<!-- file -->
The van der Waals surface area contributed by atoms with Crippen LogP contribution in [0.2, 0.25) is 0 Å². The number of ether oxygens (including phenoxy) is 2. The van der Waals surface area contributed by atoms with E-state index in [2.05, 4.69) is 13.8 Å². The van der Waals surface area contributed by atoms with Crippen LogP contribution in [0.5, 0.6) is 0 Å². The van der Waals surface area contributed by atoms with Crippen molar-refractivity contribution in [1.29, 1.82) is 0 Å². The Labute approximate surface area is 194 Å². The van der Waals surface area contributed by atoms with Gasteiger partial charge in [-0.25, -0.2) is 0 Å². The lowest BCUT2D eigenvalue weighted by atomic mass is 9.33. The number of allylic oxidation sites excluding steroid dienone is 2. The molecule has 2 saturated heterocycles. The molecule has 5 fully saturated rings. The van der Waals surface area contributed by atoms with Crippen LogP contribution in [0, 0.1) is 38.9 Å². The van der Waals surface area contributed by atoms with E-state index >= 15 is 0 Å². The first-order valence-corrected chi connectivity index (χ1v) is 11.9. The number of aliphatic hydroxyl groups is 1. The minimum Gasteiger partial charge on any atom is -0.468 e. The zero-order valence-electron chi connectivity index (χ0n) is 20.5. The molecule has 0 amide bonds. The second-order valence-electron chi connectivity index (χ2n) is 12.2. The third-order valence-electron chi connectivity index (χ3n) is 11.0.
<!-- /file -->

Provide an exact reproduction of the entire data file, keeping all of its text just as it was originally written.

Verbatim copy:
The van der Waals surface area contributed by atoms with Crippen LogP contribution in [0.2, 0.25) is 0 Å². The number of ether oxygens (including phenoxy) is 2. The van der Waals surface area contributed by atoms with E-state index in [2.05, 4.69) is 13.8 Å². The van der Waals surface area contributed by atoms with Crippen LogP contribution in [0.5, 0.6) is 0 Å². The van der Waals surface area contributed by atoms with Crippen molar-refractivity contribution in [1.29, 1.82) is 0 Å². The Labute approximate surface area is 194 Å². The van der Waals surface area contributed by atoms with Gasteiger partial charge in [-0.25, -0.2) is 0 Å². The lowest BCUT2D eigenvalue weighted by atomic mass is 9.33. The number of allylic oxidation sites excluding steroid dienone is 2. The molecule has 2 saturated heterocycles. The molecule has 5 fully saturated rings. The van der Waals surface area contributed by atoms with Crippen LogP contribution in [0, 0.1) is 38.9 Å². The van der Waals surface area contributed by atoms with E-state index >= 15 is 0 Å². The first-order valence-corrected chi connectivity index (χ1v) is 11.9. The number of aliphatic hydroxyl groups is 1. The minimum Gasteiger partial charge on any atom is -0.468 e. The zero-order valence-electron chi connectivity index (χ0n) is 20.5. The molecule has 0 amide bonds. The second-order valence-electron chi connectivity index (χ2n) is 12.2. The third-order valence-electron chi connectivity index (χ3n) is 11.0.